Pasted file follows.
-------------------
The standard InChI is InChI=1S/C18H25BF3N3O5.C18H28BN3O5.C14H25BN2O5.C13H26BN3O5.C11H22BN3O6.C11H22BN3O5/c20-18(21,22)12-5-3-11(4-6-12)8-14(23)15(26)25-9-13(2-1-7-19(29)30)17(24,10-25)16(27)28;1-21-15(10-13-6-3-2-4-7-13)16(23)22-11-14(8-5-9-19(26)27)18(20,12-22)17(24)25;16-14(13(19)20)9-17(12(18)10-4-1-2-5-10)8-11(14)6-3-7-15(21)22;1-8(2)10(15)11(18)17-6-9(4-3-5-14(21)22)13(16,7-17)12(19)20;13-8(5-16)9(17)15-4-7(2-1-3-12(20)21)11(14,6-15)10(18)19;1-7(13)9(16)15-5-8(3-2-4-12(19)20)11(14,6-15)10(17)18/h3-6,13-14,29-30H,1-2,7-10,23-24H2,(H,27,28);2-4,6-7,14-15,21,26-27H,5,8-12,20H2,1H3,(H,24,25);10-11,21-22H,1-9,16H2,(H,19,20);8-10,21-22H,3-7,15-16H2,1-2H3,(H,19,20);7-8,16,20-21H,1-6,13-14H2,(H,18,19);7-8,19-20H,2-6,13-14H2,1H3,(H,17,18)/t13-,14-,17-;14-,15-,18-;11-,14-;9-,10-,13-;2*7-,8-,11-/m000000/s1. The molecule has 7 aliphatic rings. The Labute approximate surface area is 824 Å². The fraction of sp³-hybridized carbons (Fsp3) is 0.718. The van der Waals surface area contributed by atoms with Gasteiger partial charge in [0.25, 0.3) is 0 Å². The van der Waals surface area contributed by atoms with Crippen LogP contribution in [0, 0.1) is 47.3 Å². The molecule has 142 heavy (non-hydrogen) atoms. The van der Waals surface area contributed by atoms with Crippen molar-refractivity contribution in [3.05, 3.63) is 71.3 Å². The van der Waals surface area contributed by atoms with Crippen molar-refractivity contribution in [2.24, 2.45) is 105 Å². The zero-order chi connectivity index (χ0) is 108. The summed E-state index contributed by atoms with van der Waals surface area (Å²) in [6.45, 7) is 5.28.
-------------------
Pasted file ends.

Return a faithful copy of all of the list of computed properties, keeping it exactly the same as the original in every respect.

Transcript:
The standard InChI is InChI=1S/C18H25BF3N3O5.C18H28BN3O5.C14H25BN2O5.C13H26BN3O5.C11H22BN3O6.C11H22BN3O5/c20-18(21,22)12-5-3-11(4-6-12)8-14(23)15(26)25-9-13(2-1-7-19(29)30)17(24,10-25)16(27)28;1-21-15(10-13-6-3-2-4-7-13)16(23)22-11-14(8-5-9-19(26)27)18(20,12-22)17(24)25;16-14(13(19)20)9-17(12(18)10-4-1-2-5-10)8-11(14)6-3-7-15(21)22;1-8(2)10(15)11(18)17-6-9(4-3-5-14(21)22)13(16,7-17)12(19)20;13-8(5-16)9(17)15-4-7(2-1-3-12(20)21)11(14,6-15)10(18)19;1-7(13)9(16)15-5-8(3-2-4-12(19)20)11(14,6-15)10(17)18/h3-6,13-14,29-30H,1-2,7-10,23-24H2,(H,27,28);2-4,6-7,14-15,21,26-27H,5,8-12,20H2,1H3,(H,24,25);10-11,21-22H,1-9,16H2,(H,19,20);8-10,21-22H,3-7,15-16H2,1-2H3,(H,19,20);7-8,16,20-21H,1-6,13-14H2,(H,18,19);7-8,19-20H,2-6,13-14H2,1H3,(H,17,18)/t13-,14-,17-;14-,15-,18-;11-,14-;9-,10-,13-;2*7-,8-,11-/m000000/s1. The molecule has 7 aliphatic rings. The Labute approximate surface area is 824 Å². The fraction of sp³-hybridized carbons (Fsp3) is 0.718. The van der Waals surface area contributed by atoms with Gasteiger partial charge in [0.25, 0.3) is 0 Å². The van der Waals surface area contributed by atoms with Crippen LogP contribution in [0, 0.1) is 47.3 Å². The molecule has 142 heavy (non-hydrogen) atoms. The van der Waals surface area contributed by atoms with Crippen molar-refractivity contribution in [3.05, 3.63) is 71.3 Å². The van der Waals surface area contributed by atoms with Crippen molar-refractivity contribution in [2.24, 2.45) is 105 Å². The zero-order chi connectivity index (χ0) is 108. The summed E-state index contributed by atoms with van der Waals surface area (Å²) in [6.45, 7) is 5.28.